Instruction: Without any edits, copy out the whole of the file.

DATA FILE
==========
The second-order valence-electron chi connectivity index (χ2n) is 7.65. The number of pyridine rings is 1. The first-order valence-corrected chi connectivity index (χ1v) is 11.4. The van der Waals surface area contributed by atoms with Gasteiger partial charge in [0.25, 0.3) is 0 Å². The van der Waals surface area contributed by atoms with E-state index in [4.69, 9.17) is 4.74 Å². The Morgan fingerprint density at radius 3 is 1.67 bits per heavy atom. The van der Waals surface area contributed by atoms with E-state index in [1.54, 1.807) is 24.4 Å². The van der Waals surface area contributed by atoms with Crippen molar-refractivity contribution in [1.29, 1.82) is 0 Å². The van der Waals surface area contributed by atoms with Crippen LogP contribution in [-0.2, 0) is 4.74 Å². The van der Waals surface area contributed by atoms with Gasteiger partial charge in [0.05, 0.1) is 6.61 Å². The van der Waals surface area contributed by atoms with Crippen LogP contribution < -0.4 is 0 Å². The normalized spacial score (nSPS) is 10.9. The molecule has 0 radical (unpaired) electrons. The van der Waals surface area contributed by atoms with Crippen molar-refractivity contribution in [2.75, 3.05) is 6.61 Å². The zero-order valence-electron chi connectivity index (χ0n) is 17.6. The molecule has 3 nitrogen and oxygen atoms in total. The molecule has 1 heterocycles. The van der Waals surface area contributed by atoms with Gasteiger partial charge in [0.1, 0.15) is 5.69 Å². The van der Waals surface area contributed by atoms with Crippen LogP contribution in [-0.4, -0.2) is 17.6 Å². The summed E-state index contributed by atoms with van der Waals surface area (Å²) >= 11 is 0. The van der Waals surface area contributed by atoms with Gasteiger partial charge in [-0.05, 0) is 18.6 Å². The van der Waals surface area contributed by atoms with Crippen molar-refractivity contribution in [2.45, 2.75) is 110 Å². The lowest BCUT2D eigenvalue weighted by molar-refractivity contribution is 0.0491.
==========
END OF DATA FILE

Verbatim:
The second-order valence-electron chi connectivity index (χ2n) is 7.65. The number of pyridine rings is 1. The first-order valence-corrected chi connectivity index (χ1v) is 11.4. The van der Waals surface area contributed by atoms with Gasteiger partial charge in [0.25, 0.3) is 0 Å². The van der Waals surface area contributed by atoms with E-state index in [4.69, 9.17) is 4.74 Å². The Morgan fingerprint density at radius 3 is 1.67 bits per heavy atom. The van der Waals surface area contributed by atoms with E-state index in [1.54, 1.807) is 24.4 Å². The van der Waals surface area contributed by atoms with Crippen molar-refractivity contribution in [1.29, 1.82) is 0 Å². The van der Waals surface area contributed by atoms with Crippen LogP contribution in [-0.2, 0) is 4.74 Å². The van der Waals surface area contributed by atoms with Gasteiger partial charge in [0.05, 0.1) is 6.61 Å². The van der Waals surface area contributed by atoms with Crippen LogP contribution < -0.4 is 0 Å². The normalized spacial score (nSPS) is 10.9. The molecule has 0 radical (unpaired) electrons. The van der Waals surface area contributed by atoms with Crippen molar-refractivity contribution in [2.75, 3.05) is 6.61 Å². The zero-order valence-electron chi connectivity index (χ0n) is 17.6. The molecule has 3 nitrogen and oxygen atoms in total. The molecule has 1 heterocycles. The van der Waals surface area contributed by atoms with Gasteiger partial charge in [0.1, 0.15) is 5.69 Å². The van der Waals surface area contributed by atoms with Crippen LogP contribution in [-0.4, -0.2) is 17.6 Å². The summed E-state index contributed by atoms with van der Waals surface area (Å²) >= 11 is 0. The van der Waals surface area contributed by atoms with Gasteiger partial charge in [-0.05, 0) is 18.6 Å². The van der Waals surface area contributed by atoms with Crippen molar-refractivity contribution in [2.45, 2.75) is 110 Å². The lowest BCUT2D eigenvalue weighted by molar-refractivity contribution is 0.0491.